Adrian Davila, third-generation pitmaster, barbecue chef and restaurateur at his family’s acclaimed Davila’s BBQ in Seguin, Texas, shares this delicious taco recipe!
Adrian owns and operates the neighborhood institution that has been run by his family since 1959. At Davila’s, the signature dishes, such as underground Mexican-style barbacoa, trace their culinary roots back to the vaqueros, the Latin cattle herders who once roamed the plains of Texas and Mexico. These resourceful cowboys may have been the first ‘pitmasters’— they dug actual pits to slow-smoke whole animals into tender succulence, and infused the local ingredients with the pungent, bright flavors of the Iberian Peninsula.
Today, Davila keeps the tradition of the past alive in his restaurant, in the pages of his cookbook, Cowboy Barbecue: Fire & Smoke from the Original Texas Vaqueros, and he’s sharing one of the most recognized street tacos in the Americas with you — Tacos al Pastor. The recipe has its roots in trompo, which is the meat you see being sliced from a rotating vertical skewer. Lebanese immigrants brought the shawarma-style to Mexico, and in Greece you will find a similar recipe in a gyro. Both traditionally use lamb meat, hence the name, but in Mexico and South America al pastor is made with juicy pork.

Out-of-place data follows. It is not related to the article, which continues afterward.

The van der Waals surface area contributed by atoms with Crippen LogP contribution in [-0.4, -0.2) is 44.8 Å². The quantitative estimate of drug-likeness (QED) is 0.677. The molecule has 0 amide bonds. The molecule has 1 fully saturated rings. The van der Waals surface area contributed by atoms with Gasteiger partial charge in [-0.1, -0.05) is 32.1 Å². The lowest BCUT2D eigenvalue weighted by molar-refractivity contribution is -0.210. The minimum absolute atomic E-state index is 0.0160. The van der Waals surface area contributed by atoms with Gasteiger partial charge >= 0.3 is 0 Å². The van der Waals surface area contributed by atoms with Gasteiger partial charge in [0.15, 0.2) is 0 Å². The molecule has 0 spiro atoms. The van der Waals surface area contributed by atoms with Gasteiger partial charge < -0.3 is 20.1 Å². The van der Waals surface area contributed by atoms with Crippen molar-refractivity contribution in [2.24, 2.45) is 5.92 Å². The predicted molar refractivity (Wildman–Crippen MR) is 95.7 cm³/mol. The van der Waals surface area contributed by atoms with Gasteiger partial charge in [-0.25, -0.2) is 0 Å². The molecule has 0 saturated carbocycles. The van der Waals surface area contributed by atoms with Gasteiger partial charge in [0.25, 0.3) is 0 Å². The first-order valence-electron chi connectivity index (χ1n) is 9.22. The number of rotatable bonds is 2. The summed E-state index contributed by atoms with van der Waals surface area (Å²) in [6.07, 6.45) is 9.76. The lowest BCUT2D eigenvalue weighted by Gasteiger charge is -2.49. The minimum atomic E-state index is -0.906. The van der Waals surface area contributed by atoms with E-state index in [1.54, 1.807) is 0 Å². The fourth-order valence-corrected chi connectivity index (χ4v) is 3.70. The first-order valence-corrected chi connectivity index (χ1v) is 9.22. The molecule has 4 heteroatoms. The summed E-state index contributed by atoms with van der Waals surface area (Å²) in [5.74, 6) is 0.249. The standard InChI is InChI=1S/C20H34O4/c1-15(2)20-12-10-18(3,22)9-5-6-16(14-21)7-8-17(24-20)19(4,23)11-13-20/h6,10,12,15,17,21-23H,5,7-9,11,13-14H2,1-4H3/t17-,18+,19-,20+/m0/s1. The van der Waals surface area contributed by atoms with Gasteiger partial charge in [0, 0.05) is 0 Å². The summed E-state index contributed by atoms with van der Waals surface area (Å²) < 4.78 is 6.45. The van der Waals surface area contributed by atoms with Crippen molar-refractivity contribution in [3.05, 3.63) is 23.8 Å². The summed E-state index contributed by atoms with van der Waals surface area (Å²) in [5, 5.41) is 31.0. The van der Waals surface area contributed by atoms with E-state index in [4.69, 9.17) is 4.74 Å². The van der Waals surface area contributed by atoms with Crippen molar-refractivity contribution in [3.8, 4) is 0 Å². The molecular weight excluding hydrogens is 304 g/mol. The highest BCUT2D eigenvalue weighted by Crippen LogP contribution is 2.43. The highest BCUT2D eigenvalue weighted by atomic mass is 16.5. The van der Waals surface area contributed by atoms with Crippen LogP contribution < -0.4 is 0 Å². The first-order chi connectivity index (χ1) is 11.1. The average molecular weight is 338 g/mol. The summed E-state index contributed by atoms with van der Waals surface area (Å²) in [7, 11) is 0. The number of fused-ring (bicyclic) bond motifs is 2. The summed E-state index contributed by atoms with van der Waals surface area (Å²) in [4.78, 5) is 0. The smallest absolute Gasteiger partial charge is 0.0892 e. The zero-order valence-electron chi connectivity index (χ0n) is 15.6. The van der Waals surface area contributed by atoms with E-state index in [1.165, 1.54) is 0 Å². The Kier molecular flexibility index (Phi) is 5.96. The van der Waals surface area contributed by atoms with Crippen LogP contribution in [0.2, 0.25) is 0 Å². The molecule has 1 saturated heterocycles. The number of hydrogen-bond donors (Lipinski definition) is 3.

Combine the diced pineapple, tomatoes, chopped onion, orange juice, all the chilies, garlic, cumin, oregano and salt in a blender. Blend until smooth.
Arrange the pork in a large, nonreactive dish or casserole. Pour the pineapple mixture over the meat. Cover and marinate in the refrigerator for 12 hours.
Thirty minutes before cooking, prepare a direct-heat fire in your grill at medium heat. Be sure the grill is clean so that the meat does not stick.
Remove the meat from the refrigerator, and grill the pork, the pineapple slices and the sliced onion until the meat is browned on the outside and firm (the color is hard to judge because of the marinade). Turn the meat, pineapple and onion every few minutes. The pineapple is done when the rounds have char lines but not so cooked that they fold over on themselves when flipped. The onion will have grill marks and start to become translucent. This will take a different amount of time for each ingredients, depending on the heat and placement on the grill, but about 12 to 15 minutes.
Chop the pork, onion and pineapple together, all at once (preferably with a cleaver) to fuse the flavors.
Serve the meat mixture in doubled-up, warmed tortillas garnished with chopped cilantro, lemon wedges, jalapeño slices and salsa.